I did not read your entire work on digital clocks but I have a few things to say about them.

My son (11) has been using a Chronos for 5 years. He just last week got a new one. My only experience with the Gametimer is not pleasant. When it arrived in the mail I was thoroughly disappointed with the clunky design and cheap material it was made of. It's a noisy pile of junk and most people I know who have them beat them up so they can eventually get a Chronos. The Gametimer I received in the mail malfunctioned upon its first use. I was happy about this because I then immediately packed it up and sent it back. This product should not be on the market, for more than 4 or 5 dollars, that is. The DGT has too small a display and is noisy. I think it's possible to play Frisbee with it though. The Saitek is overloaded with button/gizmos and is also somewhat difficult to operate without extra effort.

While many are still trying to figure out how to set the new FIDE time control on their clocks, my son was able to set it on his new Chronos and have it ready to go upon startup without much difficulty.  The newer display is easy to read from a distance (good for TDs); the buttons, as you point out, do their job easily; time controls are easy to set and can be set ready for different tournaments for those on a daily diet of tournament chess; bulletproof case; etcetera. My son would not entertain for a nanosecond the current alternatives. Perhaps your ideas (and complaints from players) for display improvement will nudge digital clock manufacturers to improve their product. I think there is a general problem with all digital clocks on being able to reset the move counter if there is an error during the game. But for the time being there is a saying that goes sort of like: Chronos first, everyone else nowhere...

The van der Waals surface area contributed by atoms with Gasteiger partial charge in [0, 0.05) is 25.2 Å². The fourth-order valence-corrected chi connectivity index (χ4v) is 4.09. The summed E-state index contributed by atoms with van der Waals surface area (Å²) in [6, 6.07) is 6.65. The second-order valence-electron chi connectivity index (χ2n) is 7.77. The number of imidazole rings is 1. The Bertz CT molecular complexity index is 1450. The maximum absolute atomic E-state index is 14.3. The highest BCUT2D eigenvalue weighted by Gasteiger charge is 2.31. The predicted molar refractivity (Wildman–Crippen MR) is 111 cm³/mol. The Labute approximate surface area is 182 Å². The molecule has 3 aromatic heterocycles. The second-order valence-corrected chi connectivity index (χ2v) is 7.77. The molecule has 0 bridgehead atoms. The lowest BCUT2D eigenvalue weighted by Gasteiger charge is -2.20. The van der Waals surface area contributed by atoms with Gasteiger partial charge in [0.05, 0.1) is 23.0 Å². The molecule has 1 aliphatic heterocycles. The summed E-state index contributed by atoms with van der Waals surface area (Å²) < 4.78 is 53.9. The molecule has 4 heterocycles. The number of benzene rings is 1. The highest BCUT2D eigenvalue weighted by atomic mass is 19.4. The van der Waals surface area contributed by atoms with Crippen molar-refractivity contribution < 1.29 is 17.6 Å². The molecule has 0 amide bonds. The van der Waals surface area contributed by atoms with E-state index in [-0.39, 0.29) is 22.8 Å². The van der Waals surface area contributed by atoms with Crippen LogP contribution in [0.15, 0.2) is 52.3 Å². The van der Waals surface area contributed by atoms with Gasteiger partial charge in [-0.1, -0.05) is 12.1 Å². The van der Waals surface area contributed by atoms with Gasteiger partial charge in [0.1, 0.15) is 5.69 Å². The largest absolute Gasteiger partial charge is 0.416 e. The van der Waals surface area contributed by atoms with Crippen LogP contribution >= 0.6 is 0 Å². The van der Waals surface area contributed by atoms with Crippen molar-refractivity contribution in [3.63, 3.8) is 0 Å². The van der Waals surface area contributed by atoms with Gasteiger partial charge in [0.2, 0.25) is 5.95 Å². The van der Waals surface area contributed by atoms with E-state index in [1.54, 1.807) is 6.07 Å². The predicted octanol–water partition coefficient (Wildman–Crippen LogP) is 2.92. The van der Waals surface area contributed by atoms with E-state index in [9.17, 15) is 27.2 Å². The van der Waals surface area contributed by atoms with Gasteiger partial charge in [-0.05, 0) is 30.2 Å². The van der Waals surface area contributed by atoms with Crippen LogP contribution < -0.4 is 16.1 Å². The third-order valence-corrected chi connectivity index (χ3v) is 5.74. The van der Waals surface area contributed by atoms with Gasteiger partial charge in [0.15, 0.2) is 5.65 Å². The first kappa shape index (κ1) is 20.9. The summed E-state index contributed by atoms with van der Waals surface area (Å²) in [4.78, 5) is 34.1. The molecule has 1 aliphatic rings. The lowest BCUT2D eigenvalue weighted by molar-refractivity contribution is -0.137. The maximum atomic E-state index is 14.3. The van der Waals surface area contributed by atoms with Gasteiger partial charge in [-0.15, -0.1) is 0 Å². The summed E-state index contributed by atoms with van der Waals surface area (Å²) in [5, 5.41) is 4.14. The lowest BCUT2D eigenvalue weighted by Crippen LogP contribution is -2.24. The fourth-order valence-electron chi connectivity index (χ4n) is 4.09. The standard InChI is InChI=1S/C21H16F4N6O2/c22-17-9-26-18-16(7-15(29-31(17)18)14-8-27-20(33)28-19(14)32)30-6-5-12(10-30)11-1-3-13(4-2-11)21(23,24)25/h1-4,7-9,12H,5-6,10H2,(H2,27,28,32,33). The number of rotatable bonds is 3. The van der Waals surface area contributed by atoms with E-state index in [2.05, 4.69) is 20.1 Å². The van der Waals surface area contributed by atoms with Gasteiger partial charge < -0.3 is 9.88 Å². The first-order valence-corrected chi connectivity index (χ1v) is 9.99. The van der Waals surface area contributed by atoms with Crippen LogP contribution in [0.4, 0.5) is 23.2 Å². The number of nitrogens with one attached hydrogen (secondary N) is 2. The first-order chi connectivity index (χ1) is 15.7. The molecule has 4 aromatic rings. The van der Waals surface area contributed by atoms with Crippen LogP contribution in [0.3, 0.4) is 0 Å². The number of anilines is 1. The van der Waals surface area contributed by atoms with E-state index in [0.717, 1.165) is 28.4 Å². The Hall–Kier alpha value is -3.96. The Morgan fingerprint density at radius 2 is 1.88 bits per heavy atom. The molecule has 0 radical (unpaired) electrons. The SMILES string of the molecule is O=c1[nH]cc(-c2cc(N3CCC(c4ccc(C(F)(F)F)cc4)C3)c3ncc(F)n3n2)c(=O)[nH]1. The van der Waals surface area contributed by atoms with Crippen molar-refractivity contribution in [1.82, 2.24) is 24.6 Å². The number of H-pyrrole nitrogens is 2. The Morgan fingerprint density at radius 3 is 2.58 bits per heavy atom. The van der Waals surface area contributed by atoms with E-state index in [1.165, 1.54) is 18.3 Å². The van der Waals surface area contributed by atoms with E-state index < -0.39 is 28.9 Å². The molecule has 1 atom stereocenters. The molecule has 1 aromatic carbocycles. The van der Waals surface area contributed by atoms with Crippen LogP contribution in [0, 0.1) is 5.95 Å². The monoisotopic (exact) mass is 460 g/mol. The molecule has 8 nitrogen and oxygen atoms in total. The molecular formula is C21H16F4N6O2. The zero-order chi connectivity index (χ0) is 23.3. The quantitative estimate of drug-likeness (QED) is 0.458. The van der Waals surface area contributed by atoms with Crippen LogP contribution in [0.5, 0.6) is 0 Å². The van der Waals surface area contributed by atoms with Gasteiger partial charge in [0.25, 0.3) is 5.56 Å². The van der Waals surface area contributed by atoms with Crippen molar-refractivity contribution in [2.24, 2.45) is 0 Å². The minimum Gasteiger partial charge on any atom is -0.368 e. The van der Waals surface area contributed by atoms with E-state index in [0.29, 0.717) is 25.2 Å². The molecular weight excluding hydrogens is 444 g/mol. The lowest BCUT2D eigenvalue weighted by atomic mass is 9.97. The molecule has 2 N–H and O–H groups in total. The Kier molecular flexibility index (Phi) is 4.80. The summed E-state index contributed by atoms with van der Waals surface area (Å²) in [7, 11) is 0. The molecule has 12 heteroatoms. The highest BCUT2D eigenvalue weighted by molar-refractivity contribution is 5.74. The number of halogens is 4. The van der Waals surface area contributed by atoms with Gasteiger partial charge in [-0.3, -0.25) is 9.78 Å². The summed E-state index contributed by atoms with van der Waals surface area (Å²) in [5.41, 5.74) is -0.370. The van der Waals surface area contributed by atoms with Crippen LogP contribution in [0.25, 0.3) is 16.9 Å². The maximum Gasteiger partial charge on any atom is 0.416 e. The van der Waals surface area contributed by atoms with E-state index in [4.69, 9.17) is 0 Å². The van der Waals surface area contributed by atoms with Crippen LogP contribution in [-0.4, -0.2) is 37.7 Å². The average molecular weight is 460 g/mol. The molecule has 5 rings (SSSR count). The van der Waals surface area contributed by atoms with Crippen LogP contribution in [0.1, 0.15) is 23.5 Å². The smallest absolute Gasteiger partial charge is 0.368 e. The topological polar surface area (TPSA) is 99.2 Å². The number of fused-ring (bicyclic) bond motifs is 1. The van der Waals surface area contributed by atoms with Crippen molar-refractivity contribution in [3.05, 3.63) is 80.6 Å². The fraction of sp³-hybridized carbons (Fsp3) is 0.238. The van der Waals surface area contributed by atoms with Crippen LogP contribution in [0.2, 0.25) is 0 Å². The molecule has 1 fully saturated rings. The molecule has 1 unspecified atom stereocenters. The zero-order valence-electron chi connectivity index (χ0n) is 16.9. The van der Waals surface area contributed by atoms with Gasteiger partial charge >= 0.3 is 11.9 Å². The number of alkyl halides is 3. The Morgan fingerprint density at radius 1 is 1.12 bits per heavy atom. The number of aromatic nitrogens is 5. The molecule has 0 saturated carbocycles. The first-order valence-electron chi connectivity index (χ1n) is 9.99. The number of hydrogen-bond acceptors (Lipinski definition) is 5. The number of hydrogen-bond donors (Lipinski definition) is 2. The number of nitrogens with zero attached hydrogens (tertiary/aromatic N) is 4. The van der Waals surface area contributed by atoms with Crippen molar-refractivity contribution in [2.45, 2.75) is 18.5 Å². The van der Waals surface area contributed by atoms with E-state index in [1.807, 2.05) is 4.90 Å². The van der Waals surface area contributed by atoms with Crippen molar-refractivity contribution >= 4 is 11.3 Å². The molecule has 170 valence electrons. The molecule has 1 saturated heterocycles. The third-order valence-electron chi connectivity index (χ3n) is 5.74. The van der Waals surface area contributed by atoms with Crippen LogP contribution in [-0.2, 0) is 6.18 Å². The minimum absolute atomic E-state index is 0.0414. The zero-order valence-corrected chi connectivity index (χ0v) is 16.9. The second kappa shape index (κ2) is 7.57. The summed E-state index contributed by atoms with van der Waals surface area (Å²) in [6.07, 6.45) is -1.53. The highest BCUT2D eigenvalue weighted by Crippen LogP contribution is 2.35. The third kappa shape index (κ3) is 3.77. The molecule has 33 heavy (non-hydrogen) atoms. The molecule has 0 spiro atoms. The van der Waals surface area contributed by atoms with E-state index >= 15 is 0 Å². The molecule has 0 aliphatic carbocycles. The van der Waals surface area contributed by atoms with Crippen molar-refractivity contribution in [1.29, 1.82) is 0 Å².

Yours in perpetual check,

Alvin Setzepfandt



Mr. Smythe has been describing the typical electronic clock which uses an LCD display. I have been using the Garde Electronic clock which combines the digital functionality, (programming, time delay) with both a digital display and the standard analog display (clock hands) albeit the clock hands only move in minute increments while the electronic portion displays down to the second. I would be more than happy to provide him with any additional information he would like to have.

Steve Coladonato


I bought a Garde Electronic about a year ago, hoping it would bridge the gap between digital enthusiasts and those who prefer analog. I was sorely disappointed. The digital display is extremely poor, with tiny black digits against a dark greenish-gray background. The minute hand moves in increments of one minute, making a player think he has a full minute remaining when he may have only a few seconds. Acrimonious time-forfeit disputes are inevitable.

In addition, on my specimen, one of the minute hands does not point squarely at the minute marks, so that the flag does not fall reliably when it should. I suspect some other Garde owners may have this problem as well.

I have never used this clock in a tournament, and would never impose it on any opponent. If any player uses one in a tournament which I am directing, I plan to warn the opponent -- even stopping the clock in the middle of the game, if necessary -- that he should ignore the hands and look only at the digits when his time gets below 2 minutes or so.

The Garde needs larger, brighter digits -- forget the bar-graph -- and a minute hand which moves continuously, or at least in increments of five seconds or so. The flag should be mounted inside the clock face, at about the 3:00 position (similar to the old Alpha) and should be operated electronically by the clock's digital innards, rather than mechanically by the minute hand. With these improvements, the Garde Electronic could become a viable clock.

Bill Smythe


Digital Clock Standards by Bill Smythe appeared on on February 19. homepage